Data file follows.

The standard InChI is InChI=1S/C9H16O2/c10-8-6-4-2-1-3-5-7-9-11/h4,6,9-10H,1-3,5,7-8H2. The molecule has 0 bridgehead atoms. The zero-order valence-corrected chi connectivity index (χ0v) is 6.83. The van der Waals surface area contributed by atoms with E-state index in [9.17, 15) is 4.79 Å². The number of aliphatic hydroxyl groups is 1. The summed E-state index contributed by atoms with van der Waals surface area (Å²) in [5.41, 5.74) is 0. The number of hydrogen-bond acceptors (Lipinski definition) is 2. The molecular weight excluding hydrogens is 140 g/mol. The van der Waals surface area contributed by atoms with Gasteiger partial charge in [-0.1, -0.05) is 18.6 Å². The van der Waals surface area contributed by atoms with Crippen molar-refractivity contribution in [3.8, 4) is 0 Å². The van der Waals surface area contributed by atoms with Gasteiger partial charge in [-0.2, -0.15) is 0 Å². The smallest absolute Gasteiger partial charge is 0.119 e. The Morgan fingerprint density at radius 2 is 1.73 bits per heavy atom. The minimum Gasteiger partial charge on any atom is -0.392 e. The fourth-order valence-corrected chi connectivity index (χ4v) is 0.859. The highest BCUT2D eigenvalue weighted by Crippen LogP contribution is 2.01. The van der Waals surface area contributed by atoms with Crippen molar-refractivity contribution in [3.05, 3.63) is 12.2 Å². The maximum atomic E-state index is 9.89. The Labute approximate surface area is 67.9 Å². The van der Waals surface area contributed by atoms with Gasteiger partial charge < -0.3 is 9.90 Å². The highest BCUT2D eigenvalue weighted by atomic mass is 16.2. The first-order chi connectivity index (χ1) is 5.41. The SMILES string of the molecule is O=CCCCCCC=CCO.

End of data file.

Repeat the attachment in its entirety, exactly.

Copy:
The standard InChI is InChI=1S/C9H16O2/c10-8-6-4-2-1-3-5-7-9-11/h4,6,9-10H,1-3,5,7-8H2. The molecule has 0 bridgehead atoms. The zero-order valence-corrected chi connectivity index (χ0v) is 6.83. The van der Waals surface area contributed by atoms with E-state index in [9.17, 15) is 4.79 Å². The number of aliphatic hydroxyl groups is 1. The summed E-state index contributed by atoms with van der Waals surface area (Å²) in [5.41, 5.74) is 0. The number of hydrogen-bond acceptors (Lipinski definition) is 2. The molecular weight excluding hydrogens is 140 g/mol. The van der Waals surface area contributed by atoms with Gasteiger partial charge in [-0.1, -0.05) is 18.6 Å². The van der Waals surface area contributed by atoms with Crippen molar-refractivity contribution in [3.8, 4) is 0 Å². The van der Waals surface area contributed by atoms with Gasteiger partial charge in [-0.2, -0.15) is 0 Å². The smallest absolute Gasteiger partial charge is 0.119 e. The Morgan fingerprint density at radius 2 is 1.73 bits per heavy atom. The minimum Gasteiger partial charge on any atom is -0.392 e. The fourth-order valence-corrected chi connectivity index (χ4v) is 0.859. The highest BCUT2D eigenvalue weighted by Crippen LogP contribution is 2.01. The van der Waals surface area contributed by atoms with Crippen molar-refractivity contribution in [3.05, 3.63) is 12.2 Å². The maximum atomic E-state index is 9.89. The Labute approximate surface area is 67.9 Å². The van der Waals surface area contributed by atoms with Gasteiger partial charge < -0.3 is 9.90 Å². The highest BCUT2D eigenvalue weighted by atomic mass is 16.2. The first-order chi connectivity index (χ1) is 5.41. The SMILES string of the molecule is O=CCCCCCC=CCO.